It occurred to me earlier this week that while we taught Will the importance of saying "please" and "thank you" and some other basic manners, we haven't exactly schooled him in the art of etiquette (my apologies to Emily Post). Now, that doesn't mean that he's a an unruly child (most of the time) or that he doesn't have some sense of how to behave like a civilized human being, but lately his table manners have been less than perfect. And actually, if I'm being completely honest with you, eating a meal with Will sometimes ranks right up there with having a tooth pulled sans anesthetic or standing in front of a fast-moving train. In fact, there have been plenty of nights where I've sat with the kids during the dinner, but opted to eat after they go to bed just so that I can actually relax and enjoy my food (rather than having it sit in my throat for the next three hours). Also, we used to take Will out to restaurants quite a bit before Brody was born, but that has changed since he pretty much refuses to sit down and eat his meal without getting up a million times for one reason or another. Well we're finally at a point with Brody where it might actually be enjoyable to take the two of them out to eat, but since I absolutely refuse to take Will out in this current state, it's time for Manners 101. Here's the syllabus for the course:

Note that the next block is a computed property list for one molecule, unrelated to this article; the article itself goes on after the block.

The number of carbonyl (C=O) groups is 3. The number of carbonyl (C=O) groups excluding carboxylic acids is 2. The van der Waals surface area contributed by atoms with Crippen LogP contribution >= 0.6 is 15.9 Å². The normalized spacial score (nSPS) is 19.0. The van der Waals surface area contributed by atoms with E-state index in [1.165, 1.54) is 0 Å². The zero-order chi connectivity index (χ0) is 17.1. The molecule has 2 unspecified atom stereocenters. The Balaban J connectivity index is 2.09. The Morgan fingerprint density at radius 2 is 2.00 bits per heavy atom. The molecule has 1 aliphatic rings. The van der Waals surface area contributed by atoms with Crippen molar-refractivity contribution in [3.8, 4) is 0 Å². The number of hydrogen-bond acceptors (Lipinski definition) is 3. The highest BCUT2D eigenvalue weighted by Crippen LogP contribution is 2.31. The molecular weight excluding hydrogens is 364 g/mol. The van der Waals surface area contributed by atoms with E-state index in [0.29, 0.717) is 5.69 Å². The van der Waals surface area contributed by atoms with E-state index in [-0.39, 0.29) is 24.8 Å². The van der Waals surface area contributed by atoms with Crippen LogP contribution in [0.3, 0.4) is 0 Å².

-Take a seat on your seat: Sit on your bottom on your chair with your legs in front of you.
-Pass it on: Do not reach across the table for anything. Instead, ask politely for what you would like and someone will gladly pass it to you.
-Utensils are our friends: Please use the forks, spoons and knives placed in front of you to eat your food. Unless the food is specifically designated as "finger food," you may not use your fingers to eat it.
-Licking fingers is not finger-licking good: The napkin set to the left of your plate is there for a reason--use it. Do not lick your fingers or wipe your dirty hands on your clothes. For that matter, please do not wipe your dirty mouth or nose on your clothes.
-Excuse me?: Mealtime is not an active sport, so stay in your seat until the end.If you would like to leave the table once you have finished eating, please ask and wait to be excused.
So that doesn't seem to difficult, right? We're not asking for much, just some basic manners and civility. Will's reward for improving his table manner? We will, as a family, go to a restaurant of his choosing to enjoy a nice meal. Personally, I'm hoping he picks sushi, but my biggest hope, of course, is that his manners improve and family meals become enjoyable again.